Queer-identified youth point mostly to exclusion and other subtle forms of homophobia rather than physical bashing as the key problems in schools, according to the authors of Get That Freak: Homophobia and Transphobia in High Schools.
Some of the 16 young people interviewed did talk about “really severe, physical forms of homophobia,” says co-author Rebecca Haskell. But every one of them spoke about everyday incidents like anti-gay graffiti on lockers and gay-straight alliance posters, as well as the pervasiveness of homophobic put-downs like “fag” and “dyke.”
“There would be debates about same-sex marriage in classrooms, and homophobic things would be said under the guise of personal opinion, and that would go unchallenged,” Haskell notes.
And yet, Haskell adds, most of the students interviewed, ranging in age from 19 to 23, indicated they had support in school and described their high school experience as positive. Haskell says having a teacher or a supportive group of friends step up and challenge homophobia when it occurred made all the difference.
“Either they intervened when someone said something homophobic, or from the get-go said, ‘That language isn’t acceptable in my classroom; it’s hurtful language, and it’s not okay,’ or they had counsellors who at least they could talk to, [to] kind of offload and get some support,” Haskell elaborates.
“That’s really important for students who feel they have nobody,” says Brian Burtch, Haskell’s collaborator.
But Haskell notes that teachers very often don’t intervene to stop homophobia because they feel they won’t be supported if they do.Teachers want clear guidelines from school administrators and the education ministry that they must intervene, Haskell continues, “because they see it as a controversial issue and one that may come back to bite them.”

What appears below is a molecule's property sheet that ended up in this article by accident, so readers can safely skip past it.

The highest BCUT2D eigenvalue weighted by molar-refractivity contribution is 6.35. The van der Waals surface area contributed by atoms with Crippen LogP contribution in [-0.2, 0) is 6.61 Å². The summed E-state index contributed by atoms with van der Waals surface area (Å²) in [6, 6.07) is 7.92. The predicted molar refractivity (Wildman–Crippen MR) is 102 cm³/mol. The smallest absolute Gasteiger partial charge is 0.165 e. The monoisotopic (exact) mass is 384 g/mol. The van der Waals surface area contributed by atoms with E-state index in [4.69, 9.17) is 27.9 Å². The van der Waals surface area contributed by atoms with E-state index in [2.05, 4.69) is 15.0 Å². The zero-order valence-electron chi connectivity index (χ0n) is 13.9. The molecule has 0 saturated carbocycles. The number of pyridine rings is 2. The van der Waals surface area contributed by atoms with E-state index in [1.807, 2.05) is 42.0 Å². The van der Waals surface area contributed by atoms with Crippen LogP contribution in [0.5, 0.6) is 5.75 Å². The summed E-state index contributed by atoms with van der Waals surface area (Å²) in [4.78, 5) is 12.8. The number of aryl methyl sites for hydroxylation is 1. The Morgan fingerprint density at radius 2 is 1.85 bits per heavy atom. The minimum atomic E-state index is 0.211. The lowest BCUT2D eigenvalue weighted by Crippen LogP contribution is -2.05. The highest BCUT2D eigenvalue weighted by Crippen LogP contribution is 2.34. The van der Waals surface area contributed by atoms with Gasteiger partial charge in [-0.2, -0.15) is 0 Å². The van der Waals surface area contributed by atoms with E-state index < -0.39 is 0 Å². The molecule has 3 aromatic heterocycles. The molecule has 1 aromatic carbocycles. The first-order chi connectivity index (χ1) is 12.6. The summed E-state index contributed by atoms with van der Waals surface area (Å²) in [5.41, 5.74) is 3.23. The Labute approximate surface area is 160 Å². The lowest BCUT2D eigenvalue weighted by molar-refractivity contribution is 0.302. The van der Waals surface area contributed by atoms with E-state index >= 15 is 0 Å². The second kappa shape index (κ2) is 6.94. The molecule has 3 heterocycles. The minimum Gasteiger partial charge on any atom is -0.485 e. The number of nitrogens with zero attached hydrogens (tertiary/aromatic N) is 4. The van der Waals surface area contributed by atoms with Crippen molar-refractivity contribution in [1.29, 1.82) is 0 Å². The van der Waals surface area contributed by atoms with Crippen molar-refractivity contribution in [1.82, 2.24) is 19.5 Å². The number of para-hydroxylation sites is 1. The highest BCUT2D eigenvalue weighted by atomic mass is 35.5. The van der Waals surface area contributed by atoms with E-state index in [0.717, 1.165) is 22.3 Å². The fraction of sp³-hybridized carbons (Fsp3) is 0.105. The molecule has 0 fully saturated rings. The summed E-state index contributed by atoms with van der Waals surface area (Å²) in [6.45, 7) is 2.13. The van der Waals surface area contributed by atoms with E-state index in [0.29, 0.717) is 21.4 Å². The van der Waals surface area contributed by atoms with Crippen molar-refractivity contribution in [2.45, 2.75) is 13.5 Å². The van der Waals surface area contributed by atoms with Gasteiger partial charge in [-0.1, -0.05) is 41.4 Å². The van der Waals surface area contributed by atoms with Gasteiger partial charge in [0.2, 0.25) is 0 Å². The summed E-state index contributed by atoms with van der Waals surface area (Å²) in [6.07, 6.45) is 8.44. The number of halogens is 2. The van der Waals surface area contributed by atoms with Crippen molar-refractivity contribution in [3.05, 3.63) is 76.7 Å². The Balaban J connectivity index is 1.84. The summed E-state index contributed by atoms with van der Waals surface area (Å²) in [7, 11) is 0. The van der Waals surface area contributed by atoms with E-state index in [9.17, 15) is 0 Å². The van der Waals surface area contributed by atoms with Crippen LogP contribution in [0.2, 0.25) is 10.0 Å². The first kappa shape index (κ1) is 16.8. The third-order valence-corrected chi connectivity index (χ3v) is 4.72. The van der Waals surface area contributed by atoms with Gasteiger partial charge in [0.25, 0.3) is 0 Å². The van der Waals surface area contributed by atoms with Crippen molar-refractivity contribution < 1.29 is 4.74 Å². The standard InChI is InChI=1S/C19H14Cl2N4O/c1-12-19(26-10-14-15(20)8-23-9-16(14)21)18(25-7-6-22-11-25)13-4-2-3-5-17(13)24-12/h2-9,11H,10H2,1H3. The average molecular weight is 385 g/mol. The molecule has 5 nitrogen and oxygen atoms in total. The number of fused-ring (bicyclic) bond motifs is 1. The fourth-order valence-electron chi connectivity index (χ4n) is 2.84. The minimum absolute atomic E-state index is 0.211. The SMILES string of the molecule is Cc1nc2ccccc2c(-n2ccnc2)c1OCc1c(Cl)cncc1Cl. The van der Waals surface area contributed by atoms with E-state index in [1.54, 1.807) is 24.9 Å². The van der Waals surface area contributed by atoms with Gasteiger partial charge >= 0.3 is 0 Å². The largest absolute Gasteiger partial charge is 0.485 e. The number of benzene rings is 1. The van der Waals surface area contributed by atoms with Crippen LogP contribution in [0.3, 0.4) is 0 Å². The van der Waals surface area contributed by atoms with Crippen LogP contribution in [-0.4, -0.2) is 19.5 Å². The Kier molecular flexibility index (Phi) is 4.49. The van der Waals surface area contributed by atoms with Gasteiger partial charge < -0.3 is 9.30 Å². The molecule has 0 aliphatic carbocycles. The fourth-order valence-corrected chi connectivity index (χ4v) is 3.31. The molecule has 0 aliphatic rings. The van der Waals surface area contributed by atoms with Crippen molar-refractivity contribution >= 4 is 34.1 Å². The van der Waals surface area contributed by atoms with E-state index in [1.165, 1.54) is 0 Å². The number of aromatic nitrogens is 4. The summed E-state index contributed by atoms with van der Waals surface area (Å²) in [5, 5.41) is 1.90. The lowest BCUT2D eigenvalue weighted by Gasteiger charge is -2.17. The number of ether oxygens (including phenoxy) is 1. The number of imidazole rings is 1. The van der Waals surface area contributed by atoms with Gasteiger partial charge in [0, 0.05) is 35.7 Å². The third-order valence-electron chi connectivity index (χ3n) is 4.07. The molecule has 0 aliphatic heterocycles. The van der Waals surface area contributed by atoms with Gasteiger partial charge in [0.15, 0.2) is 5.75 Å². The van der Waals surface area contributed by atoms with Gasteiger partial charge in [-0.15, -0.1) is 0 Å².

Just as important is inclusion of queer-specific topics in school curriculum, Burtch adds. “It shouldn’t be something that is secreted or sequestered into, say, Social Justice 12 that is optional for students, but rather embedded in curriculum,” he says.
One thing that students emphasized, Burtch continues, is their need to be taken seriously when they bring the subject up, instead of being brushed off.
“Some people are going to be very insistent that homosexuality is not a healthy approach,” Burtch acknowledges, but “other people are going to be extremely gay-positive, [and] I’d even go further and say, be sex-positive.”
One of the lingering problems, he notes, is schools’ unwillingness to “cope with the fact that people do have desires and in most cases are sexual beings. “I’d say [that’s] part of the work: how do we bring these things in?” he says. “It’s definitely going to engender some resistance, and I don’t see that as entirely unhealthy.”
“I think you have to deal with that,” Burtch adds.
Tackling homophobia and transphobia has to be a broad-based, constant effort, Haskell agrees, not a one-speaker-at-one-assembly approach.
“It’s really important we find ways, every day, to celebrate and reflect the community that is actually in BC,” she says.